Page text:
Ushongo is a traditional Swahili fishing village 16km South of Pangani. No visitor can fail to be charmed by the wooden sailing boats that glide gently through the water in the early morning hours, providing fish for the fishermen’s families and surrounding lodges and resorts.

Ushongo Beach is still one of the little known secrets of the Tanzanian coast with its fabulous and secluded beaches, framed by coconut palms, no street vendors, simply an ideal destination to recover from long safari days on the northern circuit or simply relaxing beach holidays off the beaten track for families, honeymooners or anyone else.

Our village is still little affected by tourism; our way of life is governed by the tides, our community spilling right out of the palm-leaf houses and onto the shore. The sea here is perfect for swimming there are no sharks, neither rip-tides nor strong currents. And while Robin Crusoe-types will not need any more reason to come other than the epic palm-backed seashore that spreads in both directions, there’s more inspiration just offshore, in the series of reefs that protect Ushongo Bay. The Maziwe Island Marine Reserve is an awesome, little-known scuba-diving site, its reef bustling with corals & fish, and the smaller Fungu Island closer to shore provides fine snorkeling. Those reefs are also an excellent breeding ground for deep-sea fishing, and we can catch anything from Great Trevally, Baracuda’s, and even Marlin and Tuna when heading further out.

The village of Ushongo is part of Pangani a historic Arab slaving town situated 45 km south of Tanga City and lays at the mouth of the Pangani River, which flows all the way down from the Kilimanjaro Highlands and meets the Indian Ocean. Pangani has a remarkable history dating back to the 15th century and many traces of old buildings and monuments still can be seen. It’s quiet and laid-back atmosphere offers an ideal getaway for those seeking to escape the masses of tourists that flock to Zanzibar.

North of town, High cliffs form small bays around the coastline and give a stunning view of the Indian Ocean. Eating in town is limited. But for your day-trip to Pangani, there are local restaurants which serve fresh grilled fish, seafood or chicken with chips and a salad.

History of Pangani

Just north of Pangani, some Archaeologists have found the remains of small 15th century settlements. However, the modern town developed under Zanzibari rule in the nineteenth century when it was a very important port at the end of slavery caravan routes from the deep African interior. From the 1860s townspeople established large plantations of sugar and coconut in Mauya along the banks of the river just west of town. The plantations were worked by slave labour and Pangani became an important center of the slave trade. After the Sultan of Zanzibar signed treaties with Great Britain outlawing the oceangoing trade in slaves in 1873, Pangani became a center for smuggling slaves across the narrow channel to Pemba, in evasion of British warships.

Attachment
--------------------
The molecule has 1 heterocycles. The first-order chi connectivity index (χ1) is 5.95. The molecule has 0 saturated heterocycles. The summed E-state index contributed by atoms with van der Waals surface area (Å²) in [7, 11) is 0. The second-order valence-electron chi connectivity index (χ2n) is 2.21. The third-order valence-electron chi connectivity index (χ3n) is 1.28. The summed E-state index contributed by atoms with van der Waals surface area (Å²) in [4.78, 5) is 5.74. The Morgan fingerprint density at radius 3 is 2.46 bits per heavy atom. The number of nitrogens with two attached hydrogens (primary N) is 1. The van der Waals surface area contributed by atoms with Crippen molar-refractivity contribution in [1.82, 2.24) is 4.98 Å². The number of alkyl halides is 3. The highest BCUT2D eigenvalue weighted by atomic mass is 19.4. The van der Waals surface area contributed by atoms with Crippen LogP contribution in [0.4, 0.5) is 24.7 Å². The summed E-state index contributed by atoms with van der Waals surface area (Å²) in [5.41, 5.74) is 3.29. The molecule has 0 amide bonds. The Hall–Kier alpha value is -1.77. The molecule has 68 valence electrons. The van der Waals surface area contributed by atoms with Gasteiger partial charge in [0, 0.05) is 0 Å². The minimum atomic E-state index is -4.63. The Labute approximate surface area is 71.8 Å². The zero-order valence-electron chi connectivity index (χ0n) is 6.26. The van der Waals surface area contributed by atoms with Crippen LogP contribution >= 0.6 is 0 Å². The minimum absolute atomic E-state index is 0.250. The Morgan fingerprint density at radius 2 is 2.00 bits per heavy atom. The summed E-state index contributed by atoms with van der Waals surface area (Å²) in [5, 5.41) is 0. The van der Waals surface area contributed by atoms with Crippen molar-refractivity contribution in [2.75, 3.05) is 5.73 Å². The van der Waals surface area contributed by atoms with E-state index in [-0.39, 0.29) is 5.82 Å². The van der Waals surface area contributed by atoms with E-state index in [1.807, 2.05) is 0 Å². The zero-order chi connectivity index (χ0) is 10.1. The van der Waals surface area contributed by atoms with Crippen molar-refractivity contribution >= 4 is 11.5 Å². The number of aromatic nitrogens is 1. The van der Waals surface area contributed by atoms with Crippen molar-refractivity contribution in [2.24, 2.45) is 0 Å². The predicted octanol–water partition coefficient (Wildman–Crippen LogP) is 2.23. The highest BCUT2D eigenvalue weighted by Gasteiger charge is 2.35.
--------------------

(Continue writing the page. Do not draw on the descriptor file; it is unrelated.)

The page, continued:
In 1888 Pangani was the center of an armed movement to resist the German colonial conquest of the entire mainland coast. The local leader of the resistance was Abushiri ibn Salim al-Harthi, born in Zanzibar – and slave trader himself. After he was defeated, the Germans hanged him in December 1889 in Pangani.

Several historical sites in and around the town are reminders of the important Arabic influence and the German and British colonial era in Tanganyika. The most impressive building remaining from the period of Zanzibari rule most is the boma or district headquarters. During its construction People were buried alive under the pillars, as it was believed this would ensure strong foundations.


Once a center of Swahili trade with the African mainland, the town of Pangani is now a sleepy backwater that little remembers its days of splendor. The old German administrative boma still stands behind a colonnade of tall shade trees and the former prison – painted a fading ochre red – overlooks the river’s lazy waters.

Along the main road and the Indian road, we can find old houses as examples of colonial and traditional Swahili architecture, slowly crumbling by the monsoon winds. Visitors passing through the area may explore what remains of the old town on foot. Even a short walk rewards visitors with a glimpse of the quiet life in an old trading town along the Swahili Coast. You best experience this as part of the Pangani Cultural Tour.

Pangani is a secondary center of the sisal industry, servicing sisal plantations to the north and south of town. The ones in the south are located around Ushongo Beach and you can visit them as an Activity in Ushongo Beach, the Sisal Plantation Tour.

Categories: Travel Tips


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